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Articles of Interest

REMS Integration Initiative Aims to Standardize REMS and Encourage Better Integration into the Health Care System

By Terry Toigo, Office of the Center Director

The Food and Drug Administration Amendments Act of 2007 (FDAAA) authorized FDA to require a Risk Evaluation and Mitigation Strategy (REMS) if it is determined — either during initial product review or at any point in the postmarketing period — that specific safety measures are needed to ensure that a drug’s benefits outweigh its risks. REMS serve to inform and educate patients and health care providers about the serious risks of a drug, and offer tools and strategies to mitigate those risks.

Elements to Assure Safe Use

A REMS may be approved with elements to assure safe use (ETASU) to mitigate a specific and serious risk listed in the labeling of the drug.  Depending on the risk, ETASU might include one or more of the following:

  • Health care providers who prescribe the drug have particular training or experience, or are specially certified.
  • Pharmacies, practitioners, or health care settings that dispense the drug are specially certified.
  • The drug may be dispensed only to patients in certain health care settings (such as in hospitals or infusion centers).
  • The drug is dispensed to patients with evidence or other documentation of safe-use conditions (for example, liver enzyme tests, pregnancy tests).
  • Each patient using the drug may be subject to certain monitoring, or each patient using the drug must be enrolled in a registry.
Risk Evaluation and Mitigation Strategy meeting
Terry Toigo, CDER’s associate director for drug safety operations, opens day two of the "Standardizing and Evaluating Risk Evaluation and Mitigation Strategies" public meeting on July 26.

Improving FDA’s Implementation of REMS Authorities

FDA created the REMS Integration Initiative in 2011. The initiative is designed to review and improve the Agency’s implementation of REMS authorities. The goals are to:

  • Develop guidance on how to apply statutory criteria to determine when a REMS is required
  •  Improve standardization and assessment of REMS
  • Improve the integration of REMS into the existing and evolving health care system

Under the umbrella of the REMS Integration Initiative, the REMS Integration Steering Committee (RISC) was established to provide a formal structure for governing various Center activities needed to improve the application of REMS in managing drug safety.

The RISC oversees the activities of three REMS workgroups: the Policy Workgroup, the Design and Standardization Workgroup, and the Evaluation Workgroup. RISC deliverables include fulfillment of commitments FDA made under the Prescription Drug User Fee Act (PDUFA V).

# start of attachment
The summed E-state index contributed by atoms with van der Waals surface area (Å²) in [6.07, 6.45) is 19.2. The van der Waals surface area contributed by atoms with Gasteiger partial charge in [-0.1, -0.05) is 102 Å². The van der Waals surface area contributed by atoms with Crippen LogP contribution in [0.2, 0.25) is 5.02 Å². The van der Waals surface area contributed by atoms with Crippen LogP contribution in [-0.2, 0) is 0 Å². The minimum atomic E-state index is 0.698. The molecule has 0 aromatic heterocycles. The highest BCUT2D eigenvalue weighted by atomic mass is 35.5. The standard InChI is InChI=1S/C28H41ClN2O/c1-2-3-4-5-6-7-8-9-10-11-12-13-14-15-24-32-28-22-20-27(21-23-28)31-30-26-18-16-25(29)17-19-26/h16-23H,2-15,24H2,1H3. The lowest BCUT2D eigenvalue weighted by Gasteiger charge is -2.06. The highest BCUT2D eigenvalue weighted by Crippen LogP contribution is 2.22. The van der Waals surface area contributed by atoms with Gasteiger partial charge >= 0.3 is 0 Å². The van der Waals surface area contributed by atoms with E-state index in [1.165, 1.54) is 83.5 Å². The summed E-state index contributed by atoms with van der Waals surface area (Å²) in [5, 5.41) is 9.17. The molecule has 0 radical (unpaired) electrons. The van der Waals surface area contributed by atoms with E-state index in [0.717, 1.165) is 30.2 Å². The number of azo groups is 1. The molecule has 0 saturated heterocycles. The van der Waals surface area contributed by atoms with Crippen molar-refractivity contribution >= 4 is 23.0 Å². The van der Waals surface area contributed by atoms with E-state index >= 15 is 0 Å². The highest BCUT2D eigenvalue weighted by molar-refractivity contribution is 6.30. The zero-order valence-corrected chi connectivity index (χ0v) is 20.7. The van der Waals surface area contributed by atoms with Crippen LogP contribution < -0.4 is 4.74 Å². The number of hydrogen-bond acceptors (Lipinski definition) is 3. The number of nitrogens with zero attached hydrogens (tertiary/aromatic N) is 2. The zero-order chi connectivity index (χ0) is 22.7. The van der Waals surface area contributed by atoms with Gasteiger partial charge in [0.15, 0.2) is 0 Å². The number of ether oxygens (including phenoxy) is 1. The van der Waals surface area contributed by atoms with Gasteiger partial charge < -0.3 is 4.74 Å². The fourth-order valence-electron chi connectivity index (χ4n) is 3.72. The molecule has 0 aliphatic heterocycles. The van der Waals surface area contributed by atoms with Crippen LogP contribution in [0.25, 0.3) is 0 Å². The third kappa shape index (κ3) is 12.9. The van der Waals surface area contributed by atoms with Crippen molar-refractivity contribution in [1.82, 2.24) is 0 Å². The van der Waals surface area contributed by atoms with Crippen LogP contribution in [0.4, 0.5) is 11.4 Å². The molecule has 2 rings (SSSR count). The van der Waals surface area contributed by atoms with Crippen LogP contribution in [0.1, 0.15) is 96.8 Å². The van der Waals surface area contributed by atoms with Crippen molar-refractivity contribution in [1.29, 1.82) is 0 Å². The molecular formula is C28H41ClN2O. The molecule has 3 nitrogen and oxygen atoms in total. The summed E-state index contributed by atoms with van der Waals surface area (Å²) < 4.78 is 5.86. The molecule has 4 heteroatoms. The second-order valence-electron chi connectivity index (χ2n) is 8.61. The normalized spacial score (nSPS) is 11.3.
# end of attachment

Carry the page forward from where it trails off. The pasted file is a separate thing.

Obtaining Feedback from Stakeholders

A key component of the REMS Integration Initiative is stakeholder outreach to better understand how existing REMS programs are working and identify opportunities for improvement. Over the last three years, CDER has actively solicited and incorporated stakeholder input through a series of public meetings. 

In July 2010, FDA held a public meeting to obtain input on issues and challenges associated with the development, implementation, and assessment of REMS.  In June 2012, FDA held a public workshop to solicit feedback on survey methodologies and instruments for use in evaluating patients’ and health care providers’ knowledge about the risks of drugs marketed with approved REMS.  

 Risk Evaluation and Mitigation Strategy meeting
Marie Link, Pharm.D., REMS Logic, LLC, presents at the REMS public meeting.

Since 2011, FDA has held annual meetings with the Drug Safety and Risk Management Advisory Committee to evaluate REMS with ETASU for specific drugs.  Feedback from these meetings has generally emphasized a need for greater standardization of REMS and more robust assessments. FDA also regularly discusses both pre- and post-approval REMS with ETASUs with various FDA advisory committees when discussing specific product applications.

At several meetings in the last few years, CDER discussed REMS with its Drug Safety Oversight Board to obtain feedback about how well REMS programs were working for federal partners, and where they saw opportunities for standardization and better integration into their systems.

Most recently, on July 25 and 26, FDA held a public meeting on standardizing and evaluating REMS. We received valuable stakeholder input across a variety of concerns and potential challenges. The meeting served as a forum for FDA to hear from a broad spectrum of stakeholders, including advocacy communities, industry, and professional societies. 

FDA also invited stakeholders to suggest potential projects that will help to both standardize and better integrate REMS into the health care delivery system.  (See http://www.fda.gov/ForIndustry/UserFees/PrescriptionDrugUserFee/ucm351029.htm for complete details, including FDA slide presentations and background materials.)

Terry Toigo is the associate director for drug safety operations in CDER.

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